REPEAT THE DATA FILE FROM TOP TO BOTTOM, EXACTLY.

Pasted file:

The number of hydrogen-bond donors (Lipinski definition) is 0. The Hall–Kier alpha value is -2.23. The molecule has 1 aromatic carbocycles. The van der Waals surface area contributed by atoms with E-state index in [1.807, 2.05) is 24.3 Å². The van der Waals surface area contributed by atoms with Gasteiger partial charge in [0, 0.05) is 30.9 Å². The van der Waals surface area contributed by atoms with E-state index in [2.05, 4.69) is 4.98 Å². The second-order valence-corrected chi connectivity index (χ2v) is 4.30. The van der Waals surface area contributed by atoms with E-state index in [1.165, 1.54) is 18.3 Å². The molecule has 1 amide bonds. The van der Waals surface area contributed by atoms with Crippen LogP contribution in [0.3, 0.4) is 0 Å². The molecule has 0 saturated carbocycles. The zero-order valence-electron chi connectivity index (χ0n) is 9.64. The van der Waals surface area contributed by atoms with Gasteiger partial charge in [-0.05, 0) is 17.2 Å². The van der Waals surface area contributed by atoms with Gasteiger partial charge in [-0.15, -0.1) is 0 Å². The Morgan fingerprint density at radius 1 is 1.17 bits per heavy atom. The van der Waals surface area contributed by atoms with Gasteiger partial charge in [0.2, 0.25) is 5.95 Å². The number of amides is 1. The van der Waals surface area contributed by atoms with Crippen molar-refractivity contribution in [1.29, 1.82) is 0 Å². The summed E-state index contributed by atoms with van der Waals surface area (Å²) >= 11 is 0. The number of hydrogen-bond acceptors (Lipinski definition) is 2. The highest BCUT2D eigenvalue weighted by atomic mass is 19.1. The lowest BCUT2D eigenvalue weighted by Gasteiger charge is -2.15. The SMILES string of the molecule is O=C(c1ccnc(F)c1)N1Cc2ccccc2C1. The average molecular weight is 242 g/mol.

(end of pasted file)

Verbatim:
The number of hydrogen-bond donors (Lipinski definition) is 0. The Hall–Kier alpha value is -2.23. The molecule has 1 aromatic carbocycles. The van der Waals surface area contributed by atoms with E-state index in [1.807, 2.05) is 24.3 Å². The van der Waals surface area contributed by atoms with Gasteiger partial charge in [0, 0.05) is 30.9 Å². The van der Waals surface area contributed by atoms with E-state index in [2.05, 4.69) is 4.98 Å². The second-order valence-corrected chi connectivity index (χ2v) is 4.30. The van der Waals surface area contributed by atoms with E-state index in [1.165, 1.54) is 18.3 Å². The molecule has 1 amide bonds. The van der Waals surface area contributed by atoms with Crippen LogP contribution in [0.3, 0.4) is 0 Å². The molecule has 0 saturated carbocycles. The zero-order valence-electron chi connectivity index (χ0n) is 9.64. The van der Waals surface area contributed by atoms with Gasteiger partial charge in [-0.05, 0) is 17.2 Å². The van der Waals surface area contributed by atoms with Gasteiger partial charge in [-0.15, -0.1) is 0 Å². The Morgan fingerprint density at radius 1 is 1.17 bits per heavy atom. The van der Waals surface area contributed by atoms with Gasteiger partial charge in [0.2, 0.25) is 5.95 Å². The number of amides is 1. The van der Waals surface area contributed by atoms with Crippen molar-refractivity contribution in [1.29, 1.82) is 0 Å². The summed E-state index contributed by atoms with van der Waals surface area (Å²) >= 11 is 0. The number of hydrogen-bond acceptors (Lipinski definition) is 2. The highest BCUT2D eigenvalue weighted by atomic mass is 19.1. The lowest BCUT2D eigenvalue weighted by Gasteiger charge is -2.15. The SMILES string of the molecule is O=C(c1ccnc(F)c1)N1Cc2ccccc2C1. The average molecular weight is 242 g/mol.